Miles Sibley: We need to change the hierarchy of evidence-based medicine

In July 2020, the Independent Medicines and Medical Devices Safety Review published a report entitled “First Do No Harm”.1 Also known as the Cumberlege Review, the report set out extensive evidence of avoidable harm in healthcare. It described “heart wrenching stories of acute suffering, families fractured, children harmed”. The suffering had occurred over years, even decades.

The harm was avoidable because patients and families had repeatedly spoken out about the ill effects of the treatments they had received. But no one had wanted to hear them.

In a letter to the Secretary of State of Health and Social Care, Baroness Cumberlege (chair of the review) said, “The healthcare system… does not adequately recognise that patients are its raison d’etre. It has failed to listen to their concerns… and has too often moved glacially”.2

The words “healthcare system” are important. The NHS is full of dedicated staff who, at a one-to-one level with patients, offer deeply personal and compassionate care. But too often the system as a whole seems institutionally deaf to the patient voice.

Taking Cumberlege as its starting point, The Patient Library’s latest report, Inadmissible Evidence3 reveals a double standard in evidence-based medicine. Medical evidence is respected, and built into professional training and practice. Evidence based on patients’ experience, described as “anecdotal” or “soft” evidence, is all too often ignored.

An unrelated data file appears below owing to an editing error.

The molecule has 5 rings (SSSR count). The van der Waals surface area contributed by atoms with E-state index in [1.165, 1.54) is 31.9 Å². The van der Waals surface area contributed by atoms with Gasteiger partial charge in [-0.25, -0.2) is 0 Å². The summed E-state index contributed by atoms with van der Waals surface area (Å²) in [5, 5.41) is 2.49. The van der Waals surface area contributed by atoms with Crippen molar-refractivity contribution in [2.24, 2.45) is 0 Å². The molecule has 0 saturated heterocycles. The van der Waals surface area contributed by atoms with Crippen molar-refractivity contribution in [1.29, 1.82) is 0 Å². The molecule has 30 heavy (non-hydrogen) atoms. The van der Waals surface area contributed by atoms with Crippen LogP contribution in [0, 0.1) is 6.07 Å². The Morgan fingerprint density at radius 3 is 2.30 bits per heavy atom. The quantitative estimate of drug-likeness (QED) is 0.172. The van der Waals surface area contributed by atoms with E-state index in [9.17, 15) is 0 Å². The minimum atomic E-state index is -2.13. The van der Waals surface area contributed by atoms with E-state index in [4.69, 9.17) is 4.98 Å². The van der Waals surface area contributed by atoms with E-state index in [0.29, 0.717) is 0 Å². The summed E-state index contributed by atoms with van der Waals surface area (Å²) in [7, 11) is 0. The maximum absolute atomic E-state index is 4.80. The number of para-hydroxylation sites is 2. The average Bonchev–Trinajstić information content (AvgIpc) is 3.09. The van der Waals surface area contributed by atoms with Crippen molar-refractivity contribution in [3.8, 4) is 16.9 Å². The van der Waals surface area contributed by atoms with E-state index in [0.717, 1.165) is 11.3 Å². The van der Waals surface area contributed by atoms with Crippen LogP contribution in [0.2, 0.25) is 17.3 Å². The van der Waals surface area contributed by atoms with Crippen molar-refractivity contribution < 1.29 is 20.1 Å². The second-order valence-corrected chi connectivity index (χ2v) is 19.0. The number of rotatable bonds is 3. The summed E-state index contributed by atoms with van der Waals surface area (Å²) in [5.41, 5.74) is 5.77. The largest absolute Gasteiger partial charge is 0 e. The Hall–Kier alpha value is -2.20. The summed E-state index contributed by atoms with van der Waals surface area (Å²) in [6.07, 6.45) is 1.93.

It was ignored at the Mid Staffordshire NHS Foundation Trust, where, in the words of Sir Robert Francis, the Board “did not listen sufficiently to its patients”.4 It was ignored at Morecambe Bay,5 where patients’ concerns about harms in maternity services simply disappeared within “a pattern of failure to recognise…the problem, with, in some cases, denial that any problem existed”. The same kind of pattern occurred at Southern Health,6 and at Gosport,7 and in the Northern Ireland hyponatraemia scandal8 and at Cwm Taf.9  It seems likely that ongoing investigations at Shrewsbury & Telford10 and East Kent11 will reach the same basic conclusion: that when things go badly wrong patient experience evidence is deemed inadmissible.

Over and over again, our evidence-based healthcare system has not wanted to accept patient feedback as evidence. And so, over and over again, patients have been harmed—unnecessarily, and in large numbers.

It doesn’t have to be this way. We—the Patient Experience Library—are on a mission to put patient experience work on the same evidence-based footing as clinical work.

We started by setting up the library as the national evidence base for patient experience and involvement. We have gone on to develop analytical tools to help NHS staff find and make sense of patient feedback. We routinely disseminate research findings in formats that can be easily assimilated by busy professionals.

But we want to go further. We want to see:

  • Parity of access to patient experience evidence alongside medical evidence. NICE and Health Education England make a series of medical research databases available to all NHS staff. They should make patient experience evidence available on the same basis.